Watch the trailer for Fast & Furious Presents: Hobbs & Shaw
Fast & Furious Presents: Hobbs & Shaw
Rating & Content Info
Why is Fast & Furious Presents: Hobbs & Shaw rated PG-13? Fast & Furious Presents: Hobbs & Shaw is rated PG-13 by the MPAA for prolonged sequences of action and violence, suggestive material and some strong language.
Violence: A theme of this film is fighting, and as such, characters are frequently involved in physical altercations. These include beatings with fists, chairs, and anything else that’s lying around. Individuals are also tasered, shot, and attacked with flamethrowers. A person’s neck is broken. Someone is shown with their back cut open for surgery. Several people are shown being tortured for information, some by repeated electrocution.
Sexual Content: There are several references to male genitalia, generally in an insulting fashion.
Profanity: By my count, there were 18 uses of “moderate” profanity (primarily scatological references), 2 uses of the sexual expletive (although uttered simultaneously), and a smattering of mild profanity.
Alcohol / Drug Use: A man is shown drinking beer for breakfast. An individual is shown taking two shots of an unspecified alcohol simultaneously. Someone drinks a cup literally fully of liquor. Two people are shown drinking beer together.
Page last updated August 2, 2019
Fast & Furious Presents: Hobbs & Shaw Parents' Guide
Hobbs and Shaw have very different personalities and approaches to problem solving which they have to overcome to achieve their goals. How do you work with people who you find difficult?
Brixton Lore has aligned himself with an organization that wants to kill the “weakest” members of society in order to build a stronger future. Who decides what constitutes weakness? Why is this plan flawed? Historically, which governments have tried similar programs? Is yours one of them?
Loved this movie? Try these books…
Teens looking for spy novels have a lot to choose from. Anthony Horowitz’s Alex Rider series is a fast-moving series about a teenager who winds up working for MI5. The series begins with Stormbreaker.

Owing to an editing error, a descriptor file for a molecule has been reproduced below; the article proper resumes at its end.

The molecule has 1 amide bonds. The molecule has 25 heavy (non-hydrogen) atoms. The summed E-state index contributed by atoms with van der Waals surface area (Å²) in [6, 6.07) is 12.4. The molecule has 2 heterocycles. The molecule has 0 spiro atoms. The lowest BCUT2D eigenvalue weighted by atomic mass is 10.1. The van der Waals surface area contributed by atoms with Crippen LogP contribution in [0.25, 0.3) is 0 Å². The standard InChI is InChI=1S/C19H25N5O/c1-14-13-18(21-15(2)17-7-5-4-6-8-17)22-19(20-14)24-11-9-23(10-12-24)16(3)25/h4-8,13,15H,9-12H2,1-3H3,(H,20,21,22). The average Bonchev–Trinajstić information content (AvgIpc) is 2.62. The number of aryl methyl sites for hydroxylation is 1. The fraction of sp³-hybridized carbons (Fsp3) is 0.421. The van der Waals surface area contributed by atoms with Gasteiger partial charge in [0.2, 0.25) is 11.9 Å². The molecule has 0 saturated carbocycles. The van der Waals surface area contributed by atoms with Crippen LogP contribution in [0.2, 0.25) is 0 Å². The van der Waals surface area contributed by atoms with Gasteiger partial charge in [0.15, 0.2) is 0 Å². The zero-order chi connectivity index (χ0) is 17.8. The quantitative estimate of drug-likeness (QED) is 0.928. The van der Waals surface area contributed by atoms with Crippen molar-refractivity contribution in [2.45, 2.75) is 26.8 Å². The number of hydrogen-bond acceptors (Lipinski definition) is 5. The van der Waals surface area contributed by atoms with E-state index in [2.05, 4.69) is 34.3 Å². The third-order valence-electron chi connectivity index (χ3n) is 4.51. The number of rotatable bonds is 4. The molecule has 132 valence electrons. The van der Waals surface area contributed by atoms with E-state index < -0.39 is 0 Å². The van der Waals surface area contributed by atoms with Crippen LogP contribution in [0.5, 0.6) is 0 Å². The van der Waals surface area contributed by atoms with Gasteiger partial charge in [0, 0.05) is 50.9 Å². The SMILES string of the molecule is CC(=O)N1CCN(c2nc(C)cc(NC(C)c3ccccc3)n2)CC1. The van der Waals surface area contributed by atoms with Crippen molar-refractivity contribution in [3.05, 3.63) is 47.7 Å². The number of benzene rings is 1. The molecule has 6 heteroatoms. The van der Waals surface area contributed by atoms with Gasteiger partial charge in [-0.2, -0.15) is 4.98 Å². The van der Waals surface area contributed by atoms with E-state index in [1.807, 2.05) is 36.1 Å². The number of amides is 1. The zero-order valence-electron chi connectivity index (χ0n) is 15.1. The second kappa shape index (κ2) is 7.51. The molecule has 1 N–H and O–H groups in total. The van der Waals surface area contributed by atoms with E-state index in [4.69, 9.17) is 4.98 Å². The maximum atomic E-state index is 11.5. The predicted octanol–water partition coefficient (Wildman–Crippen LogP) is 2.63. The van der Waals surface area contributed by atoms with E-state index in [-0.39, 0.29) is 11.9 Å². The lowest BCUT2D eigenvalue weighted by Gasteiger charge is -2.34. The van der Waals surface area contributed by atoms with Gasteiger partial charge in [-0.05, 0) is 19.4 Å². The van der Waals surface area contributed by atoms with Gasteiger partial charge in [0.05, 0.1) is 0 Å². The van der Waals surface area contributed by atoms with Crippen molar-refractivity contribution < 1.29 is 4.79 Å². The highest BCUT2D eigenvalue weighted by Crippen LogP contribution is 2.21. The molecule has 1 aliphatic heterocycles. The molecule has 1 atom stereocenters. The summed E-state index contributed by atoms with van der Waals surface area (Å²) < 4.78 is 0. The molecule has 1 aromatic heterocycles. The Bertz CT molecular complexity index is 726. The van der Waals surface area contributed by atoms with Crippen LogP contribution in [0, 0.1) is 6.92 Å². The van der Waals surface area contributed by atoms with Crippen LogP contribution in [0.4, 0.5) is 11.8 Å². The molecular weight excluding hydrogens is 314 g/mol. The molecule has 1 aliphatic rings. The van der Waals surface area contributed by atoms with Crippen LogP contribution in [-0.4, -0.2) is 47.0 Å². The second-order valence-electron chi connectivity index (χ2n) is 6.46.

More British spy stories can be found in the Young Bond series, which provide prequels to the espionage career of the famous 007. Written by Charlie Higson, the series begins with SilverFin.
If you’re tired of espionage being a man’s world, you might enjoy Ally Carter’s Gallagher Girls series. Set in a school for spies, the series begins with I’d Tell You I Love You, But Then I’d Have to Kill You.
If you’re looking for unlikely spy stories, check out The Squad: Perfect Cover. Written by Jennifer Lynn Barnes, the novel features a group of teen spies who are undercover as a cheerleading squad. The disguise is perfect – who would expect anything from cheerleaders? Stuart Gibbs also has an unlikely spy: a nerd. Spy School features the adventures of Ben Ripley, bumbling middle schooler whose lifelong ambition is to join the CIA.
Related home video titles:
Get Smart does spy comedy better than any other film, and focuses less on the action and more on the comedy.
Mission Impossible: Fallout handles the action better, and also features Vanessa Kirby. Plus, you get to watch Tom Cruise break his ankle, which is kinda fun.
If you’re looking for a smart spy movie and have a strong stomach for violence, you can watch The Bourne Identity. First in a trilogy, this film follows the exploits of Jason Bourne, a CIA operative who has lost his memory.